Photo of Lewins Mead by Synwell via Flickr
I love living in Bristol. It's a friendly city with so much life and culture. But Bristol is a vibrant city because of its people, not its infrastructure. It has beautiful architecture alongside monstrously ugly buildings. The city centre is choked by Byzantine one-way systems and gyratories. It has some of the worst traffic congestion and poorest public transport options in the UK. Why?
A mate of mine is an urban planner, so he has the misfortune of listening to me winge about this. After the terrible devastion of World War Two there was a rare opportunity to rebuild our cities. Why, I asked him, did the planners get it so badly wrong?
His answer was to remind me of the context at the time. Think about Britain in the 1950s:
- Cities were still in a state of devastion after the war, and in urgent need of regeneration. There was a tendency to want change, and dismiss the immediate past. Bombed out buildings held too many painful reminders. Large grants from central government were available, but only if the money was spent quickly.
- There was excitement about new technologies. Concrete made it possible to build tall in a way and at a price which could never have been done before. The motor car was the future, and cities were planned around it. Everyone was captured by this vision. Pedestrians were removed from the ground, exciled to subways or aerial walkways where they would not impede the traffic flow.
- Above all, planning was a new profession. In the UK planning as a profession dates back to The Town & Country Planning Act of 1947. Planners were making it up as they went along. They had theories such as Modernism, and influential prophets such as Le Corbusier, but no benefit of experience.
Over time planners came to realise that many of their ideas didn't work out in practice. Concrete looked grey and grim in the British climate. Huge tower blocks were squalid and dehumanising for their residents. Pedestrians prefered to take their chances crossing the road rather than risk muggers lurking in dark subways.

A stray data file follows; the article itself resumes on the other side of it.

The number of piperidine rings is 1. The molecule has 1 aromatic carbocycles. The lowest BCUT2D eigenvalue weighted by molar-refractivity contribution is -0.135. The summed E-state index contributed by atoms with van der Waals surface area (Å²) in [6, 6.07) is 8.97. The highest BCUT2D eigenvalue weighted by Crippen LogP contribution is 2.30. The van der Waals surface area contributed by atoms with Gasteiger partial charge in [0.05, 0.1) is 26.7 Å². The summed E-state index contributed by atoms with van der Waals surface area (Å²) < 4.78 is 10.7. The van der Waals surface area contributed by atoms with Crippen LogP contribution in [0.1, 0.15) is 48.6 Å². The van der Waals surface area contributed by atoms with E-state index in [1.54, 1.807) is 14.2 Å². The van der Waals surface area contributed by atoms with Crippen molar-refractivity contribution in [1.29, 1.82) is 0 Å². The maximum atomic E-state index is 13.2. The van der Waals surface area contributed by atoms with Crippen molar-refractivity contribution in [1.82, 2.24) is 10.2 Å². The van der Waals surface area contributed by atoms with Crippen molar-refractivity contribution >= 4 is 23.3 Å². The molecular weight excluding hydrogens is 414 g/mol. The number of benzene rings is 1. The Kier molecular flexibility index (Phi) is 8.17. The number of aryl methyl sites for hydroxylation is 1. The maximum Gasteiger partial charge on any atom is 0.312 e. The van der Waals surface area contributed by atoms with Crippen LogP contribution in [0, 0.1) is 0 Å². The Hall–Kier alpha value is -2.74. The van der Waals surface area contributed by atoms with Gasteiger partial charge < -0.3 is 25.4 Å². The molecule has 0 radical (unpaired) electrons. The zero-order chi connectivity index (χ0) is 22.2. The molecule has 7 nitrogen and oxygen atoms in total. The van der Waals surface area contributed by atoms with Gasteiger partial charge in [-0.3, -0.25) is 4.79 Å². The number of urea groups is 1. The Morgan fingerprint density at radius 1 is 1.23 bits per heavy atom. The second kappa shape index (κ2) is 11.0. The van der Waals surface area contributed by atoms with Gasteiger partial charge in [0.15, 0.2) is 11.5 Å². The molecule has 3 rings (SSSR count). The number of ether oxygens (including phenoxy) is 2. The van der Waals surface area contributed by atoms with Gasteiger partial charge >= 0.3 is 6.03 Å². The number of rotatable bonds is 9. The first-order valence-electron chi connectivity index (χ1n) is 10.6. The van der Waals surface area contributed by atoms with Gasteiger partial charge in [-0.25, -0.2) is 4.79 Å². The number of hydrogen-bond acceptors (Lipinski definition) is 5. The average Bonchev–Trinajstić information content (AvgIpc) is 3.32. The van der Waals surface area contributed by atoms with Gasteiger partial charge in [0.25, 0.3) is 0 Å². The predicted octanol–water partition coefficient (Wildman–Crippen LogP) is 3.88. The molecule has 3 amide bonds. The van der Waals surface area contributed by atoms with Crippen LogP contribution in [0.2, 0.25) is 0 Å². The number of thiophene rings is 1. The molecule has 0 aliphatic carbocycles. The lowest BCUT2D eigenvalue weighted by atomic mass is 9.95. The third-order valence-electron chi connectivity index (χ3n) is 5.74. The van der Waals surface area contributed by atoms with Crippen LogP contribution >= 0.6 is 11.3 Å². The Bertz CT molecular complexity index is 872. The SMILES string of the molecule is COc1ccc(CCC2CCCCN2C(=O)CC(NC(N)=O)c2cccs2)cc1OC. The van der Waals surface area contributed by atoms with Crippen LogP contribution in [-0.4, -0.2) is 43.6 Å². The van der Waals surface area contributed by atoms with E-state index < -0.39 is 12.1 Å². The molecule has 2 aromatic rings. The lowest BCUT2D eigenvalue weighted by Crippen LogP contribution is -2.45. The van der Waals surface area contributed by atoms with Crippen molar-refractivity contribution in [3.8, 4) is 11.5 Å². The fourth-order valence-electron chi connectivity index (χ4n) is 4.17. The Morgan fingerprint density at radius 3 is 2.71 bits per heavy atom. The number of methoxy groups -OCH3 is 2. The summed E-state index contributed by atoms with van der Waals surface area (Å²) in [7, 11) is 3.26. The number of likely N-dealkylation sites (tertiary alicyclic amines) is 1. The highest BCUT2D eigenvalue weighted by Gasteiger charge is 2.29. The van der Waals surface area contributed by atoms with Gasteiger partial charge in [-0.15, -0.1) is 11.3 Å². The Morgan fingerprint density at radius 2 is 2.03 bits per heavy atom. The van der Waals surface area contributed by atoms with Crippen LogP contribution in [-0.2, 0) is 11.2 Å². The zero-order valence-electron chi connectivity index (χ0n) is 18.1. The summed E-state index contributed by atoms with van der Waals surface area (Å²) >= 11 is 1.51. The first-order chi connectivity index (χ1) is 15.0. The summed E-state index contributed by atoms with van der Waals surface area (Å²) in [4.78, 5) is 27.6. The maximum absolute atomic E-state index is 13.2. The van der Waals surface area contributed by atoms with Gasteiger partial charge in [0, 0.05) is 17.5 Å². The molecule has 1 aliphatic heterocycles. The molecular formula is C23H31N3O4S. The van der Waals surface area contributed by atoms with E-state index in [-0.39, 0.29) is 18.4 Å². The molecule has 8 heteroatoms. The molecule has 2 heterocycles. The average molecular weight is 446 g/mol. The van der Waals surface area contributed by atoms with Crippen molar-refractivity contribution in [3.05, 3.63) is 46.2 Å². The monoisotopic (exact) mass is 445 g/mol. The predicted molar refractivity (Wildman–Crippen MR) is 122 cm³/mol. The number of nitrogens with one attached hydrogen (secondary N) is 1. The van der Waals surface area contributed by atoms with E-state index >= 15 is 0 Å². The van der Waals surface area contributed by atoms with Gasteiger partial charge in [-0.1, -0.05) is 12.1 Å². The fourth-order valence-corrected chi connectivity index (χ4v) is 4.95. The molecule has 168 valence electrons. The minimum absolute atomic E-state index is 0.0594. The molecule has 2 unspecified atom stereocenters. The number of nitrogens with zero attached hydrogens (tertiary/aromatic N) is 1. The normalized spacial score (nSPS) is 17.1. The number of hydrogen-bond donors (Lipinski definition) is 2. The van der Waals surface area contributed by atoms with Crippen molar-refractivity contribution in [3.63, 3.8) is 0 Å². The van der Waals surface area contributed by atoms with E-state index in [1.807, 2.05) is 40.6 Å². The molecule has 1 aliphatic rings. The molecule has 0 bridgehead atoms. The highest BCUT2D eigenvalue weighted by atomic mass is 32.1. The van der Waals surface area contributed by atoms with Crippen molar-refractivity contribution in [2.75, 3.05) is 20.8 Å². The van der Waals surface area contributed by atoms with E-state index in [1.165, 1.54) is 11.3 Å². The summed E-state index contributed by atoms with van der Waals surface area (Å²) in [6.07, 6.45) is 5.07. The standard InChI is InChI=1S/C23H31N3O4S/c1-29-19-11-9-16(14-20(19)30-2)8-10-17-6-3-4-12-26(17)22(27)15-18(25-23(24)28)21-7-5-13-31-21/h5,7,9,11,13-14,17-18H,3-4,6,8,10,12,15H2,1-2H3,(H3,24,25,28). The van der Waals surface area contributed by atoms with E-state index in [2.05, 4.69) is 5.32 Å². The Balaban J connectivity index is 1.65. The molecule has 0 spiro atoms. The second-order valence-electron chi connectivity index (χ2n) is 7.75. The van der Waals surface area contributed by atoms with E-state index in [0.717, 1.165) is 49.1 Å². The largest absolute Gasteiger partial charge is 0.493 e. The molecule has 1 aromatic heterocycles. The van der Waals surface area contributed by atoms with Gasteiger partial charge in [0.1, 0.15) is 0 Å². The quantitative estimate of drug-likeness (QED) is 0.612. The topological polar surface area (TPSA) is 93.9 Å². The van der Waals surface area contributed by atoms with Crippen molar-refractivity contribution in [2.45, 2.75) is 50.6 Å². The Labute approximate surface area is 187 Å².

Town planning today is rather different. Planners are not perfect, but they do now consider the human factors. They involve local people in their decisions at an early stage, paying more than just lip service to their views. Cars are no longer prioritised above pedestrians and cyclists. Zoning is out and mixed use is in. The streets come alive with pavement cafes. Sociologists work in planning departments alongside the geographers and engineers.
We are emerging from the global financial crisis but expect swinging cuts to HE and the rest of the public sector. A few relish this, from the viewpoint that a crisis is a terrible thing to waste. They might be tempted to sweep everything aside and start afresh. This is what the post-Blitz planners wanted, and arguably they did more long term damage than the Luftwaffe.
How does this relate to IT? Look back again. Lets date the IT profession in the UK to 1957, the year in which the British Computer Society was founded. IT is also a young profession. Like planners, we have had no hindsight, and we made mistakes. We built inhuman systems, where the technology mattered more than the people who had to use it.